Ladies and gentlemen, dear colleagues, it's my pleasure now to give an introductory talk on new insights and guidelines: What are the challenges for CKD and diabetes? And I will actually focus on the guidelines. And the next slide before I go into my talk show my dualities of interest. So my conflicts.
And then I will move into the topic itself. There are in my opinion, three gigantic risks that center on patients with diabetic kidney disease. Namely premature death, kidney failure, and cardiovascular disease. And the question for us as physicians treating patients with diabetic kidney disease or diabetes and CKD. What helps?
And there is a list of medications. Insulin was tested in the ORIGIN trial against non-insulin-based treatments in type 2 diabetes, and it was not of help. 14,000 patients, six years. No difference between treatment. There is now data from the CAROLINA study published about two or three years ago on sulfonylureas. Again, no difference to the comparator DPP-4 inhibitors in this case and we have quite a large database. Also on CKD patients with type 2 diabetes from the CARMELINA study in which DPP-4 inhibitors showed no benefit on the above three gigantic risks compared to placebo. So, a good database on the one hand of a number of treatments that provide no harms, but also no benefits, despite important impact on metabolic risk. How about the SGLT2 inhibitors and the GLP-1 receptor agonist? We have dedicated outcome trials in those with diabetes and CKD with SGLT2 inhibitors, the CREDENCE trial and the DAPA-CKD trial and the two trials show that on the three gigantic risk. Those trials, not only lower, let's say blood glucose. Those drugs, also lower the risks that I outlined above. Similarly, GLP-1 receptor agonists also lower that risk. Whether they do it in a dedicated population with CKD and diabetes, is explored currently in our FLOW trial. And I hope that many of you contribute to that trial that is fully randomized and will report in about 2 years from now.
How did the guidelines implement the findings from those large outcome trials on a large number of anti-diabetic drugs? That is shown here from the recent KDIGO guideline on the treatment of type 2 diabetes with CKD and that guideline shows change in gears actually because it says, when you treat with the drug in patients with type 2 diabetes and CKD, do not use metformin alone. Do always use metformin with an SGLT2 inhibitor. That said there are limits for using metformin, primarily based on GFR there are also limits on using SGLT2 inhibitors also based on GFR, also based on side effects. And the guideline also says, when you need another glucose lowering drug, do not use any of the others but use GLP-1 receptor agonist because of known benefits and because of superiority over placebo, which is not shown by the other drugs listed here. So it's an important drug or class of drug for us, as nephrologists treating patients with diabetes and kidney disease.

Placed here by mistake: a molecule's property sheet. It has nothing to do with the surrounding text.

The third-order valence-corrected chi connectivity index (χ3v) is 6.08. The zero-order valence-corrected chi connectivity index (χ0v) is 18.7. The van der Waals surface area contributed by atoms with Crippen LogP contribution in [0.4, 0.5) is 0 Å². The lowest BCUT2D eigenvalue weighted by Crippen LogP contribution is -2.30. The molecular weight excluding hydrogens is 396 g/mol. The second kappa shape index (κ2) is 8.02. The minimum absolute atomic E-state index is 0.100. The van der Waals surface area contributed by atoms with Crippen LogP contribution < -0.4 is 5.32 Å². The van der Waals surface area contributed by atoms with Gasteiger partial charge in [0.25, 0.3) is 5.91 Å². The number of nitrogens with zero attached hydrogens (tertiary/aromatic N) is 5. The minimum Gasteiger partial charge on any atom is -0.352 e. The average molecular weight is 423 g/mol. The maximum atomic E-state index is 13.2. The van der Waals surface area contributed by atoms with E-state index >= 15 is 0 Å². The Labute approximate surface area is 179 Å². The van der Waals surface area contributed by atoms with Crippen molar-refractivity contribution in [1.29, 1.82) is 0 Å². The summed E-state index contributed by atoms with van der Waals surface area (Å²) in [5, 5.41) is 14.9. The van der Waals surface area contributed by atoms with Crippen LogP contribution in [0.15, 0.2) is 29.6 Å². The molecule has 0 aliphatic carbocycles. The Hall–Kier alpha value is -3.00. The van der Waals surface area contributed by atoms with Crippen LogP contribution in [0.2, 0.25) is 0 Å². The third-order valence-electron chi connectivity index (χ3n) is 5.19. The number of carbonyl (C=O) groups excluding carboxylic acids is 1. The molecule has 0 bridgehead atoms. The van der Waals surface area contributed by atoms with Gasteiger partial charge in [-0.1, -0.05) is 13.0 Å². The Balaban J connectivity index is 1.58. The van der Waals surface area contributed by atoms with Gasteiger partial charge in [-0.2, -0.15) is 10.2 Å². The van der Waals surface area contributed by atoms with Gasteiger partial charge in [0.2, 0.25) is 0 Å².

Why that emphasis on GLP-1 receptor agonist. Well, the KDIGO guideline with stems from 2020, it's now being overworked, but not published yet, but that from 2020, shows this slide that in the LEADER trial, SUSTAIN trial, REWIND trial, all these trials showed a benefit on the cardiovascular outcomes with the GLP-1 receptor agonists, and also showed benefits on kidney outcomes with the GLP-1 receptor agonists and I will go into some more detail particularly on the kidney
benefits of those drugs. As I said, those data are limited to 2020, actually 2019, the guideline was issued in 2020.